Captain William Austin, 9th Battalion Worcestershire Regiment; Duke of Cornwall’s Light Infantry attached Army Service Corps
Born in January 1869 in Whipsnade
Date of death unknown
William Austin was born in Whipsnade, Bedfordshire, the 4th of the 11 children of Tom Austin and Mary, née Birchmore. His father was a Carpenter.
His older siblings were: John Willis Austin, born 26th February 1864; Henry William, who died as an infant, born 1865 and Sarah Jane, born 13th December 1866.
Younger than William were: Walter Edward, born September 1870; George, born 1874; Jason, born 21st December 1875; Tom, born 1880; Emily Caroline, born 21st December 1875; Ellen Elizabeth, born 1885 and Margaret Annie, born 24th February 1889.
The family’s address in the 1871 Census was just recorded as “Cottage”, Whipsnade, but they had moved, via Dagnall where George was born, to Ringshall by the time Jason was born in December 1875. In 1881 they were resident at Ringshall, Top Row.
Part of William’s education was at Little Gaddesden School. The School Log Book for 31st July 1879 noted that William Austin, who would then have been aged 10, was away at work (principally hay making).
In the 1881 Census, William was recorded as a 12 year old Agricultural Labourer. By June 1887 he was a Bricklayer employed by Lord Brownlow on the Ashridge Estate.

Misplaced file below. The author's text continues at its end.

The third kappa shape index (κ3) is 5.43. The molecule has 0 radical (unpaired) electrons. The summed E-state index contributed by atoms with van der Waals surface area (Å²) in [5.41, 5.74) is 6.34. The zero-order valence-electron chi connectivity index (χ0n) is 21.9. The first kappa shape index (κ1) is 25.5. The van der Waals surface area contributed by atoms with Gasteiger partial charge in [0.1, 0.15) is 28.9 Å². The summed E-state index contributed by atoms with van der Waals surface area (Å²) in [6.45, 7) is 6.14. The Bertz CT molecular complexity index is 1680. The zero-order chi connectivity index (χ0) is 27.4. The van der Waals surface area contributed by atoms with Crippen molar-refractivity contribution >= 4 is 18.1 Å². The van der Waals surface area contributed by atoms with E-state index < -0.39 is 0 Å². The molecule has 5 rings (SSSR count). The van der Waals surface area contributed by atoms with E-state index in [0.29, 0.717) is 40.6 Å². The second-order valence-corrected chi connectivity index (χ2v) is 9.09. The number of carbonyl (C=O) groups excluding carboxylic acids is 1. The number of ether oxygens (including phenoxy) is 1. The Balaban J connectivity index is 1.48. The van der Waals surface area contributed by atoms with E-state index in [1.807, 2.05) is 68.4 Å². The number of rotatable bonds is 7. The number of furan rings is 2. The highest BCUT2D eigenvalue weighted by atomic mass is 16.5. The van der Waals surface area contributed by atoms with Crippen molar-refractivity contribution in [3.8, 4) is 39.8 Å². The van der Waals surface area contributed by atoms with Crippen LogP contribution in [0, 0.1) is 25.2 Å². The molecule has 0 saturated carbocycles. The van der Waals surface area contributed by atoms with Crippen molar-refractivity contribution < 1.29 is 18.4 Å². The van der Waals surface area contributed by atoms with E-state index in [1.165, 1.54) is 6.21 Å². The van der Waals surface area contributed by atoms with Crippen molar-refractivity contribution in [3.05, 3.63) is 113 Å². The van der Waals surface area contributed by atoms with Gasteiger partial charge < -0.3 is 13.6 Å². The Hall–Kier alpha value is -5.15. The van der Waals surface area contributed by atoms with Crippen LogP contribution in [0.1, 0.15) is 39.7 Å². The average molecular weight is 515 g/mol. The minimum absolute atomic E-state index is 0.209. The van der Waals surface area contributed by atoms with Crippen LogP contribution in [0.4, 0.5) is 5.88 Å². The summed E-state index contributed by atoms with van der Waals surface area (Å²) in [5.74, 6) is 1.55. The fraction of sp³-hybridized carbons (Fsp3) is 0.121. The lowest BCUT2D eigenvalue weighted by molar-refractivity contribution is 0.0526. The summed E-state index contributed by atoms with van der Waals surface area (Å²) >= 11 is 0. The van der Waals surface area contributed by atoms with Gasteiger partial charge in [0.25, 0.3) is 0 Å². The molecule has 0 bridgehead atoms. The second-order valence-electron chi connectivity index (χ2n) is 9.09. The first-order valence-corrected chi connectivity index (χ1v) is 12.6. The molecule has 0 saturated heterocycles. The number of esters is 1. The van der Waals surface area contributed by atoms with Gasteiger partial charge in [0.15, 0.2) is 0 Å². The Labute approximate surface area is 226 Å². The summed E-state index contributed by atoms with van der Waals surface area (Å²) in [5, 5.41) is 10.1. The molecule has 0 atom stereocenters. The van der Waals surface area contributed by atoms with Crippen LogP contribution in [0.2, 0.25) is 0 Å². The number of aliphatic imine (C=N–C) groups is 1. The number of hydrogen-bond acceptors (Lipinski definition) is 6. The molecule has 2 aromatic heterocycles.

Joining the Army 6
On 2nd June 1887, William Austin, aged 18 years 5 months, became a Private, Service No. 1790, in the 1st Battalion, West Yorkshire Regiment. He was 5’ 4½” tall, weighed 120 lbs and had a 33” chest. His complexion was fresh, his eyes bluish hazel and his hair black. His religion was Church of England.
Having enlisted initially for five years, he first served at home, gaining his 4th Class Certificate of Education on 23rd June 1887, his 3rd Class at Fermoy on 8th May 1889 and his 2nd Class Certificate, also at Fermoy, on 11th February 1890. On 2nd December 1890, he was “permitted to extend his services to complete 12 years with the Colours”, under paragraph xix of the Queen’s Regulations 1889.
Between 25th August 1887 and 14th January 1890, William served as a Lance Corporal in the 2nd Battalion, West Yorkshire Regiment. He was promoted Corporal on 15th January 1890, Lance Sergeant on 26th January 1892 and Sergeant on 26th June 1892.
From 2nd January 1891 to 23rd November 1895, William served with his regiment in India. During this period he passed classes of instruction in Supply on 21st September 1894 and Transport on 16th October 1894.
While William was serving with his regiment in India, the 1891 Census shows that his parents were at home at No 4 Ringshall, later re-numbered No 32 Ringshall, with their six youngest children: George, 16 and Jason, 15, both farm labourers, Tom, 10, Emily, 8 and Ellen, 5, all at school and Margaret, 2.
The Ashanti Expedition 6